This parable is told as a response to a question that Peter asked Jesus: “We have left everything to follow you. What then will we have?” Jesus recognized that the subtext of this question was this ancient human impulse to relate to God in terms of earning and merit. Like you and like me, Peter has begun counting the number of sacrifices he had made to follow God. He was waiting for an opportunity to see if Jesus was aware of them. Peter was hoping to secure his place in God’s kingdom.
And Jesus responds with this story of unmerited grace.
We all do this, don’t we? We do this in our human relationships and in our connection with God: we count and measure how much work we’ve done in order to determine for ourselves what we think would be a fair payout: A tip, a vacation, a bonus, a thank you, a raise, an answered prayer, salvation.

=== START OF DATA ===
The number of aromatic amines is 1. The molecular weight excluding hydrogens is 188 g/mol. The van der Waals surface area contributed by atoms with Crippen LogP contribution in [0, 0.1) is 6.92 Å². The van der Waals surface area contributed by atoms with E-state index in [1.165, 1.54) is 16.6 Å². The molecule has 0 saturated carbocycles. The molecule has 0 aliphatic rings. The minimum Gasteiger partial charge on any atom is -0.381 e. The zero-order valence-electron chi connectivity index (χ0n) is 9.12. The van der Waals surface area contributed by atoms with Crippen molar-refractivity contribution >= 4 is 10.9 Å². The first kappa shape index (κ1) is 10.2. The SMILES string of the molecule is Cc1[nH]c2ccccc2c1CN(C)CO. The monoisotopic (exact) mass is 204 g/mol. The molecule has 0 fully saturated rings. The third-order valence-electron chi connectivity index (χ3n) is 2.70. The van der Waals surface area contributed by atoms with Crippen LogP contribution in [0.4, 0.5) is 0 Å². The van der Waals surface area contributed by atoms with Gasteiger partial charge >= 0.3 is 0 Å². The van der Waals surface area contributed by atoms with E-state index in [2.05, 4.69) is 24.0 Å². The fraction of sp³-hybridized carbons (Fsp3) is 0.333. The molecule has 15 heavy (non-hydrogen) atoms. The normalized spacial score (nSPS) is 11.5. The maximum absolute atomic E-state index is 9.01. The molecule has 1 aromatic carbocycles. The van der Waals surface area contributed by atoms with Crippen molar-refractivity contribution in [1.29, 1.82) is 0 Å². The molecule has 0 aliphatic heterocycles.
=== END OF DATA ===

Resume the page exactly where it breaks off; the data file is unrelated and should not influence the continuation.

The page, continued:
And this is absolutely, totally normal!
Think about it. From as early as we can remember, we have performed for acceptance.
The author John Lynch says that every one who follows God at some point comes to a place where the path forks: to the left the trail reads Pleasing God (with what we do) and to the right the trail reads Trusting God. (with who we are).
And we cannot stay on both paths.
One leads ultimately to freedom and the other to exhaustion. Join us this Sunday as we consider the grace of God in a system of meritocracy.